The three “R” principles of conservation are maximum Retention, sensitive Restoration, and careful Repair.
Conservation work requires a significant amount of time to be invested into research. To properly carry out such projects – which means balancing the modern needs and purposes of the building, newer safety rules and regulations, as well as respecting the original intent and vision of the former designers and architects – we need to conduct proper research into the history of these buildings by examining archival drawings. In addition, investigations should be made into the cultural and social significance of such buildings, which may not always be neatly catalogued and archived in books and documents.
In the case of the Central Fire Station, I obtained copies of the original architectural drawings from National Archives, read up on more on its architectural style, the historical significance and events related to the building with SCDF giving inputs too. As many ad-hoc additions had been made over the years to the original building to increase space, we had to ascertain what had been part of the original structure, and what was most valuable to conserve. Site investigation is also an important part of the process; site visits and visual inspections were undertaken during the initial stages so as to gauge the condition of the building, followed by a detailed as-built drawing survey.
Another unique challenge in conservation work is the ideation and development of the best approaches and methods for the restoration and repair of building elements. Conservation work isn’t always part of a standard architectural curriculum, and many of the most interesting design elements of older buildings can be unique to this part of the world, which makes it even less likely that there would be established conservation and restoration methods to reference.
We also need to find the craftsmen who have the skills and materials with which to carry out restoration work. For example, in the case of the Central Fire Station, we found that there were missing bottle balusters within the balustrade. After considerable effort, similar balusters which could be used as replacements were finally found in Malaysia.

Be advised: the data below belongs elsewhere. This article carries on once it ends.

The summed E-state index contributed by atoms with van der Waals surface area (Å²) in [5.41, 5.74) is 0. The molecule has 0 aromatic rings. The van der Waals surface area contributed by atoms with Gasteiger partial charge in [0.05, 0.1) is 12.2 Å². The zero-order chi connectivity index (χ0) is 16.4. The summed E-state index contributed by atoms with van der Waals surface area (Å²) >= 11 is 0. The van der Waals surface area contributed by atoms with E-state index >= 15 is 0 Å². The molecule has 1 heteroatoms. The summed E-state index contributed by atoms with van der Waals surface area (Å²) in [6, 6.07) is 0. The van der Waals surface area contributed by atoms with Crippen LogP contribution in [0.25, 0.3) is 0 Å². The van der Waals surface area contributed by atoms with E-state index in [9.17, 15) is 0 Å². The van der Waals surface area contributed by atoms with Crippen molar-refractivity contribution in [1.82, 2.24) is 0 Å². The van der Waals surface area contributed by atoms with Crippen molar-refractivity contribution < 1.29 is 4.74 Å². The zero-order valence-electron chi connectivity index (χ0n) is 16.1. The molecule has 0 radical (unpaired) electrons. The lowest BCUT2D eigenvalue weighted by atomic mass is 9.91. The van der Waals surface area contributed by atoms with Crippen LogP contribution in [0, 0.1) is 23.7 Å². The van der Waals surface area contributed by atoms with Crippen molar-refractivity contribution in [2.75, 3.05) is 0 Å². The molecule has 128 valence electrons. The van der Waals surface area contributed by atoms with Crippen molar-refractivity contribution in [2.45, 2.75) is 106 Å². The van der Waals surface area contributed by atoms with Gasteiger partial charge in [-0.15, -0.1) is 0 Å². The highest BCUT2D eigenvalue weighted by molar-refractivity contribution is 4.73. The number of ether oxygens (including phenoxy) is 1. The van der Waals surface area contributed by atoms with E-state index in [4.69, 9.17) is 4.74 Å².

Tell us what your role is in the Singapore Memory Project. Why is this project important?
The Singapore Memory Project in an initiative that aims to document the history of Singapore as well as all its nooks and crannies, as experienced by both individuals and groups. Rather than the broad (and sometimes dry) overview that we get from textbooks and historical records of our country’s history, I believe this is an important project that helps to capture the nuances of our culture and heritage. As I had mentioned earlier, a country’s history is crucial in helping its people to develop a sense of belonging and community, and this project will help us to dive deeper into our shared heritage despite the relative youth of our country.
I have contributed context, background information, and behind-the-scenes insights of some of the iconic projects that I have worked on throughout my career, such as the Tuas Checkpoint, as well as restoration projects such as the Central Fire Station.
What message will you like to give to our urban planners on the matter of Singapore’s architecture conservation efforts?
I understand that in land-scarce Singapore, there is an extremely delicate balance between conserving our heritage architecture and ensuring that we have sufficient space to building for the future. Having said that, I believe that architecture is a critical part of a country’s culture and identity. I hope that our urban planners will continue to see the value in conserving prominent works by our own local architects, which will help local architectural talent flourish and grow the Singapore brand.
Who are some up-and-coming designers that you have your eye on?
I love what Serie Architects from the UK are doing, and find their work highly inspiring. CPG has been collaborating with them on the Singapore State Courts project, with them having taken the role of architectural design consultant for the project. I find their work to be refined and innovative, as well as sensitive to the setting and context of the site.